Connecticut Set To Become First State To Allow Deadly Police Drones
Connecticut could become the first US state to allow police to use drones equipped with deadly weapons if a bill opposed by civil libertarians becomes law. The bill, which was approved overwhelmingly by the state legislature's judiciary committee on Wednesday, would ban so-called weaponized drones in the state but exempts police and other agencies involved in law enforcement, the AP reported. The legislation was introduced as a complete ban on weaponized drones but just before the committee vote it was amended to exclude police from the restriction. Connecticut Governor Dannel Malloy, a Democrat, was reviewing the proposal, "however in previous years he has not supported this concept," spokesman Chris Collibee wrote in an email.
"Obviously this is for very limited circumstances," said Republican state Sen. John Kissel, of Enfield, co-chairman of the Judiciary Committee that approved the measure Wednesday and sent it to the House of Representatives. "We can certainly envision some incident on some campus or someplace where someone is a rogue shooter or someone was kidnapped and you try to blow out a tire."
The bill now goes to the House of Representatives for consideration. Details on how law enforcement could use drones with weapons would be spelled out in new rules to be developed by the state Police Officer Standards and Training Council. Officers also would have to receive training before being allowed to use drones with weapons.
North Dakota is the only state that allows police to use weaponized drones, but limits the use to "less lethal" weapons, including stun guns, rubber bullets and tear gas.
Currently five states - Nevada, North Carolina, Oregon, Vermont and Wisconsin - prohibit anyone from using a weaponized drone, while Maine and Virginia ban police from using armed drones, according to the National Conference of State Legislatures. Several other states have restricted drone use in general. So far, 36 states have enacted laws restricting drones and an additional four states have adopted drone limits, according to the National Conference of State Legislatures.
Meanwhile, concerns are growing about potential unchecked police brutality and death raining from the robotic skies: civil libertarians and civil rights activists are lobbying to restore the bill to its original language before the full House vote Reuters adds.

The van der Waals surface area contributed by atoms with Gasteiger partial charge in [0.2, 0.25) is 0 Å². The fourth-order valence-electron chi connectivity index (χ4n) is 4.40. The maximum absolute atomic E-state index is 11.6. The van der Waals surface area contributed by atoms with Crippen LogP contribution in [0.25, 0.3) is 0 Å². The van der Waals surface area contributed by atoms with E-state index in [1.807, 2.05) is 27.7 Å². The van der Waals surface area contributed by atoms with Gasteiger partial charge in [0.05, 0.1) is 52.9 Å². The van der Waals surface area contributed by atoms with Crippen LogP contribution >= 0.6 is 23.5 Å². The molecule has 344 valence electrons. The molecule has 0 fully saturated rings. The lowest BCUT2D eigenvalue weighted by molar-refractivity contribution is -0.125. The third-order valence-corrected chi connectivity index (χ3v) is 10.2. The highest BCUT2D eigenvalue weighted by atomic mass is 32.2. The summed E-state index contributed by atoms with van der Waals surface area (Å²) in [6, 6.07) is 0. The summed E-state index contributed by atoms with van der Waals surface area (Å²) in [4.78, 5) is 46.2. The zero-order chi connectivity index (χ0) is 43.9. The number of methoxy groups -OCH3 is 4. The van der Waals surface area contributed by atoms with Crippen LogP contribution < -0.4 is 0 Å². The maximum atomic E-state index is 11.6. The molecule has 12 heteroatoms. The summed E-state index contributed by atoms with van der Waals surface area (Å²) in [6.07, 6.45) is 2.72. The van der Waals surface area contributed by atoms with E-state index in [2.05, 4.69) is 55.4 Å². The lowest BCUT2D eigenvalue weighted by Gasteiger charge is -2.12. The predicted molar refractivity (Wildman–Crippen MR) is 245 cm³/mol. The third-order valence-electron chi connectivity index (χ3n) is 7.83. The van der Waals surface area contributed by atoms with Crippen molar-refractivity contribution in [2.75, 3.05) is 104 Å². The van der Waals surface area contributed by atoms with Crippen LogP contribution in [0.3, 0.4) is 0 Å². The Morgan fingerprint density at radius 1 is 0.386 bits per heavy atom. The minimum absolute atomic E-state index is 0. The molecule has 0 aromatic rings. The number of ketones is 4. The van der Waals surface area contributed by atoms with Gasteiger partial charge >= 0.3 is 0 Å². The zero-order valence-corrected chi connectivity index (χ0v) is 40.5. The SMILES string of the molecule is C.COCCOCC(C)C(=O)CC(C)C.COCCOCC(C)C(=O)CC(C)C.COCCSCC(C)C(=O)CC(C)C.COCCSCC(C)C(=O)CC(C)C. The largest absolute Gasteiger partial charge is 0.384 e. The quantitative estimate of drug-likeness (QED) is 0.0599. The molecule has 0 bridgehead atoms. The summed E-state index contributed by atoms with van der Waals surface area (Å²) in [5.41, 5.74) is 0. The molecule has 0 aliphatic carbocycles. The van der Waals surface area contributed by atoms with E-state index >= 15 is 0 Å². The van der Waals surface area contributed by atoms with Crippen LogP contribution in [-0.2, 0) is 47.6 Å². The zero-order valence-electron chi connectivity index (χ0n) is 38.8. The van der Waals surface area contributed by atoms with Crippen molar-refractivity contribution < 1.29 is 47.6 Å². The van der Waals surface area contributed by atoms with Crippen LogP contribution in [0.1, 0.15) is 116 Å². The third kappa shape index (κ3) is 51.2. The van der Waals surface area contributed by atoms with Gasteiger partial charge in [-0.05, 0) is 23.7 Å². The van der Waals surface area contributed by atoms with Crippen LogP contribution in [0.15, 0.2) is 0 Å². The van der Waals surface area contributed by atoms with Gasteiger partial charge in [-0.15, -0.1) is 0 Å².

"Data shows police force is disproportionately used on minority communities, and we believe that armed drones would be used in urban centers and on minority communities," said David McGuire, executive director of the American Civil Liberties Union in Connecticut. "We would be setting a dangerous precedent," McGuire added. "It is really concerning and outrageous that that's being considered in our state legislature. Lethal force raises this to a level of real heightened concern."
"That's not the kind of precedent we want to set here," McGuire said of the prospect that Connecticut would become the first state to allow police to use lethally armed drones.
Others echoed McGuire's concerns: "We have huge concerns that they would use this new technology to abuse our communities," said Scot X. Esdaile, president of state chapter of the NAACP. Esdaile said he has received calls from around the country from NAACP officials and others concerned about the Connecticut legislation.
Three police departments in the state - Hartford, Plainfield and Woodbury - began using drones within the past year, according to the American Civil Liberties Union of Connecticut.
For now, however, the proposal is unlikely to unleash scenes out of some Robocop spinoff: The bill includes restrictions on drone use and reporting requirements that are supported by the ACLU.
It would require police to get a warrant before using a drone, unless there are emergency circumstances or the person who is the subject of the drone use gives permission. It also would require police to report yearly on how often they use drones and why, and create new crimes and penalties for criminal use of drones, including voyeurism.
Furthermore, final passage is not assured: although the bill overwhelmingly passed the Judiciary Committee, several members said they just wanted to see the proposal get to the House floor for debate. They said they had concerns about police using deadly force with drones. If Connecticut's Democratic-controlled House passes the bill it will move to the Senate, which is split evenly between Democrats and Republicans.
"I think that police are taught one thing," said Democratic Bridgeport Sen. Edwin Gomes. "You put a weapon in their hand, they shoot center mass, they shoot to kill. If it's going to be used, you're going to use it to kill somebody."
Finally, for those wondering how a drone could possibly shoot, the following video of a drone shooting a gun - appropriately enough in Connecticut - should answer that question.